We followed Hull Pot beck upstream until it forked, taking the left tributary.  Amongst all the rough tussocky ground there was a an area near the stream that gave us a reasonable pitch.  It was pretty much dark by the time we got our tents up and the first stars were just beginning to become visible.  Chrissie sat just outside my tent whilst we ate dinner but was soon driven back to her tent by the rapidly chilling air.

Day 2 – 8.1 miles with 470 metres ascent

I woke briefly at about 5.00am and stuck my head out of my tent.  The showers from earlier in the night had passed and the sky was jet black, encrusted with what looked like thousands of very bright stars.  It would have been perfect for a bit of night photography but instead I did the sensible thing and went back to sleep.

The sun had still to rise over Plover hill when I eventually got up.  The cold and still conditions meant that my inner tent was covered in beads of condensation and I had to be careful not to dampen my down jacket.  Outside there was a light frost and the rain that had fallen on our tents had frozen into mini pools.  We spent a leisurely couple of hours around camp, enjoying the warmth of the sun when it finally reached our pitch.

It was 10.30am by the time we finally got moving, picking our way across rough trackless ground.  A wall topped by barbed wire intersected our route so we followed it for a while hoping to find a decent crossing.  Thankfully there was a gate after a slight detour.  A quad bike track then took us up a wide ridge towards the large cairn on the unnamed hill above Cosh Outside.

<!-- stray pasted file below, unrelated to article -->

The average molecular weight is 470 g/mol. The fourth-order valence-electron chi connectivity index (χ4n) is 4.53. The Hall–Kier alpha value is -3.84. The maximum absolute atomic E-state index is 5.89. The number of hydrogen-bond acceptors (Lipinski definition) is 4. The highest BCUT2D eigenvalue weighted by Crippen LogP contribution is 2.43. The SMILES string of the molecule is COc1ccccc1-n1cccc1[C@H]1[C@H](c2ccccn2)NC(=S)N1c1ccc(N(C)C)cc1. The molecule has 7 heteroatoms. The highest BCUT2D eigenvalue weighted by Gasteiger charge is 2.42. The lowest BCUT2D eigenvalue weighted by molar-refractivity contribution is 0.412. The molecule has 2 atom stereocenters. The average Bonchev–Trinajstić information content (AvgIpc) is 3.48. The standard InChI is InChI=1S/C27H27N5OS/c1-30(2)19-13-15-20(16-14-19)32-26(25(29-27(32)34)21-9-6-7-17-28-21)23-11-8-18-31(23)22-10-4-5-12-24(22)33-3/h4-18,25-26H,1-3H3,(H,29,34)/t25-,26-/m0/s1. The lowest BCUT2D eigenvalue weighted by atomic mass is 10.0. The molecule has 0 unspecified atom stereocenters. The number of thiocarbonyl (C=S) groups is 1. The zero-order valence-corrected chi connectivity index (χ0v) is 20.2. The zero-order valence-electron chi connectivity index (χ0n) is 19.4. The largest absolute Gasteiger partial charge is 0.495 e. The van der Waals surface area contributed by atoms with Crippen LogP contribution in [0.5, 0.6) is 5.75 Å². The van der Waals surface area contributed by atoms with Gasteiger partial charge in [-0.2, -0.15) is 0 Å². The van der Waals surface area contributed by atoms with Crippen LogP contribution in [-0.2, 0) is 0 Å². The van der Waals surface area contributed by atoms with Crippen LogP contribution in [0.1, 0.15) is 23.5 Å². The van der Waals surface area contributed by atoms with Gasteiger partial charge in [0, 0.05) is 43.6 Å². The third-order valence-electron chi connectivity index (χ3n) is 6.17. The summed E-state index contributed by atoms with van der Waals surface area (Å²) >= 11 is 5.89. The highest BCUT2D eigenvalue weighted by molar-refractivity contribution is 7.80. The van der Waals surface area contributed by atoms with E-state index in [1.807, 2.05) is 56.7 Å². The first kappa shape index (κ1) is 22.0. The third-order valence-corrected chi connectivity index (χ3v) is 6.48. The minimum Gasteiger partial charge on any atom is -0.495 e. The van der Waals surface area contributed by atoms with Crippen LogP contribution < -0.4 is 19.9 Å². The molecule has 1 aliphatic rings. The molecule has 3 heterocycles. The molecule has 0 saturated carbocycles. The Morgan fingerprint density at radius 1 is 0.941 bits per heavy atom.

The views from the large cairn were pretty impressive, the Ribblehead viaduct being visible in the distance under the bulk of Whernside.  After a totally cloudless morning, low cloud had started to form on the surrounding high hills.  This was now breaking up, adding to the atmosphere and drama of this lofty viewpoint.

Initially the going along the ridge was easy, the underlying limestone meaning that there was soft and springy turf under our feet.

This part of the Dales gives the feeling of large open spaces and in all directions there was high moorland rolling to the horizon.